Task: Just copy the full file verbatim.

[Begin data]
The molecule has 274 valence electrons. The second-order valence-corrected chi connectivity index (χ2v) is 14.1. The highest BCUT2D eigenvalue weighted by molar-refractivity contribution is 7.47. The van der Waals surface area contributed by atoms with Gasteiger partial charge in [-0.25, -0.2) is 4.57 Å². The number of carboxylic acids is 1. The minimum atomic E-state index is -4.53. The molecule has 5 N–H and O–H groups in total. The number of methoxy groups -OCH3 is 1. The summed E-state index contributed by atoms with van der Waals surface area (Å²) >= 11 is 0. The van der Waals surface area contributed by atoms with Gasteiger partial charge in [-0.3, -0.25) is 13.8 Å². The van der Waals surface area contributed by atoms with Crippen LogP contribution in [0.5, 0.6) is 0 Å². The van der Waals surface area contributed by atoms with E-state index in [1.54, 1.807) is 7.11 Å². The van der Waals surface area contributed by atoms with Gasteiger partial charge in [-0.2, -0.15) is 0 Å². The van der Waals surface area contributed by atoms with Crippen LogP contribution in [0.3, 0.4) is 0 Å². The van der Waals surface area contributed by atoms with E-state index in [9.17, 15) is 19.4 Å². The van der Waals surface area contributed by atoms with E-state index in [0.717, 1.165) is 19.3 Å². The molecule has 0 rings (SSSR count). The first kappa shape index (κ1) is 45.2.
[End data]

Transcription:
The molecule has 274 valence electrons. The second-order valence-corrected chi connectivity index (χ2v) is 14.1. The highest BCUT2D eigenvalue weighted by molar-refractivity contribution is 7.47. The van der Waals surface area contributed by atoms with Gasteiger partial charge in [-0.25, -0.2) is 4.57 Å². The number of carboxylic acids is 1. The minimum atomic E-state index is -4.53. The molecule has 5 N–H and O–H groups in total. The number of methoxy groups -OCH3 is 1. The summed E-state index contributed by atoms with van der Waals surface area (Å²) >= 11 is 0. The van der Waals surface area contributed by atoms with Gasteiger partial charge in [-0.3, -0.25) is 13.8 Å². The van der Waals surface area contributed by atoms with Crippen LogP contribution in [0.5, 0.6) is 0 Å². The van der Waals surface area contributed by atoms with E-state index in [1.54, 1.807) is 7.11 Å². The van der Waals surface area contributed by atoms with Gasteiger partial charge in [-0.2, -0.15) is 0 Å². The van der Waals surface area contributed by atoms with Crippen LogP contribution in [0.3, 0.4) is 0 Å². The van der Waals surface area contributed by atoms with E-state index in [9.17, 15) is 19.4 Å². The van der Waals surface area contributed by atoms with E-state index in [0.717, 1.165) is 19.3 Å². The molecule has 0 rings (SSSR count). The first kappa shape index (κ1) is 45.2.